If the person you’re seeing wants to be respected, then they’ve got to respect us. They’ve got to respect us — we’ve got to work together. Without respect and dignity you might as well forget it. It makes a big difference when someone sits and listens to you. I don’t like being rushed. Although I might rush other people myself! 🙂
When Harriet Harman was my local MP in Camberwell and Peckham, she helped me out years ago. I was having problems with paying my gas — I was struggling because Social Security and British Gas were taking too much out for the bills. She had a local surgery and I went to her, and she managed to write to them and say to them “What you’re taking is too much.” I needed to make sure my three girls were supported. It made a lot of difference to get her help.
When we met Harriet Harman this year, it was Pancake Day, and she gave us some pancakes! She was nice and welcoming.
To be able to speak my truth means telling people in power how it is. The Government doesn’t know the reality of what people feel. Me and you have to live day in and day out with benefit cutbacks. Making ends meet is a struggle. They’re in their glass houses; they don’t care. It gets on my nerves. The Government is disconnected from people’s real lives, whether you’re in poverty or not. They want to cut everything, but they have everything — they can retire easily, can give themselves pay rises, private health insurance. We rely on the NHS and they want to cut that. Never mind Brexit! It’s annoying.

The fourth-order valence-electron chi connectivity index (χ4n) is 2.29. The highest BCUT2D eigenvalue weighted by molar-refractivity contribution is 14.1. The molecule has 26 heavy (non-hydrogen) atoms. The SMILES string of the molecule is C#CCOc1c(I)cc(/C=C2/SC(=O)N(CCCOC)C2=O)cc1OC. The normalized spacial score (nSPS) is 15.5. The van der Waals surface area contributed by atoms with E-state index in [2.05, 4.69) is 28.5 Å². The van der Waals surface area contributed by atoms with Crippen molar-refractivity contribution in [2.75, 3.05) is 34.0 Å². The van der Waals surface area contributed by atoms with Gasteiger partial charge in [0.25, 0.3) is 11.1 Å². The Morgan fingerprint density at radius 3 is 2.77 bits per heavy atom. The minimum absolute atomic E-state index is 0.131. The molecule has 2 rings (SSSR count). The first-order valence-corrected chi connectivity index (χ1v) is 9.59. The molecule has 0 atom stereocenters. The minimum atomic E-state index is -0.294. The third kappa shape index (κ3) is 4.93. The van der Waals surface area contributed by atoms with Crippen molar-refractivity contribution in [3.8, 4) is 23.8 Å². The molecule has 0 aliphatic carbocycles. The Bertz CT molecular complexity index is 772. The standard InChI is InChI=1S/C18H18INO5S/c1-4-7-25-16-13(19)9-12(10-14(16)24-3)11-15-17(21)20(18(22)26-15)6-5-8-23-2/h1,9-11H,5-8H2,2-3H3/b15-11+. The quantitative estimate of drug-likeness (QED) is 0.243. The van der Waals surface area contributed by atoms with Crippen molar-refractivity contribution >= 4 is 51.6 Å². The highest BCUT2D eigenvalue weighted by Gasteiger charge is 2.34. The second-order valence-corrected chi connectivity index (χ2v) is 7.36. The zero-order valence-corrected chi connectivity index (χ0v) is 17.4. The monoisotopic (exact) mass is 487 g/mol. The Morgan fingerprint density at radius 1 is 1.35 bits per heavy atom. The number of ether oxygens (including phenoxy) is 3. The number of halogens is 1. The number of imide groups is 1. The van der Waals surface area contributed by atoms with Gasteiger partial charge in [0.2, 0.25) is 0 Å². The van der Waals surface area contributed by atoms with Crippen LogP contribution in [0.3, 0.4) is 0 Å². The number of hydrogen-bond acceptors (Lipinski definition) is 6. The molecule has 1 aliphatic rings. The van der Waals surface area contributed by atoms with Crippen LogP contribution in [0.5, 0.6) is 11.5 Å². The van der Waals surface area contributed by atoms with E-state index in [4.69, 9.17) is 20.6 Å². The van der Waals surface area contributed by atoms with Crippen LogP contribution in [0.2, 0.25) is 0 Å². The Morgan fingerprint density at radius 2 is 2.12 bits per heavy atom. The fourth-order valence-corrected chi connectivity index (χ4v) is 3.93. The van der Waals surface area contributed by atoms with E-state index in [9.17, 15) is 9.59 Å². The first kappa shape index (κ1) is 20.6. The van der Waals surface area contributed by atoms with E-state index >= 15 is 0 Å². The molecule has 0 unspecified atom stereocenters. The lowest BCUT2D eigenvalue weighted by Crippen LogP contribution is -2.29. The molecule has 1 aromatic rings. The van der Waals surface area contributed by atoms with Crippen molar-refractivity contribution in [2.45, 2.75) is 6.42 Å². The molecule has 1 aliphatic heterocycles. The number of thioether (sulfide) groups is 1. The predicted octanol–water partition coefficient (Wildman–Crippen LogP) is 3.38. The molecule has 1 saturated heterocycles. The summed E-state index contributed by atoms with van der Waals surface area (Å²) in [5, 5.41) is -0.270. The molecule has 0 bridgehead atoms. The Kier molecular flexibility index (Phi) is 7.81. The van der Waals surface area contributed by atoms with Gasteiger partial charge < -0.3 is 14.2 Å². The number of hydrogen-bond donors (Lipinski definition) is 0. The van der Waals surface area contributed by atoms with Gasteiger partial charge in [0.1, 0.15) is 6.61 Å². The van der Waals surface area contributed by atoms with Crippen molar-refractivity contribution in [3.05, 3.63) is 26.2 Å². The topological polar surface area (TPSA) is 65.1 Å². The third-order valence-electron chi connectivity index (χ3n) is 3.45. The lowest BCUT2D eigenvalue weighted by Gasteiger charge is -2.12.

Do you think anyone is listening?
Yes, I have two examples. With ATD Fourth World, we do social worker training. The social workers we have spoken to want to find a different way of dealing with families. We tell them: instead of reading a file, and judging what the family is like, meet them and then make a decision. In my experience, social workers can label people as ‘trouble’ without knowing them. And what annoys me and others I know is social workers who tell me how to raise my kids, when they haven’t got kids themselves!
In the training, they really listen. I know they’re taking what we say on board by the questions they ask. One time — I laugh when I think about it — a social worker said ‘Poverty isn’t in the UK’. We had to laugh. But we explained that here you are dealing with families who are in horrible positions on low incomes. After we spoke with her, she understood that poverty does exist in the UK! Poverty is not the families’ fault though. It’s the system and it’s structural.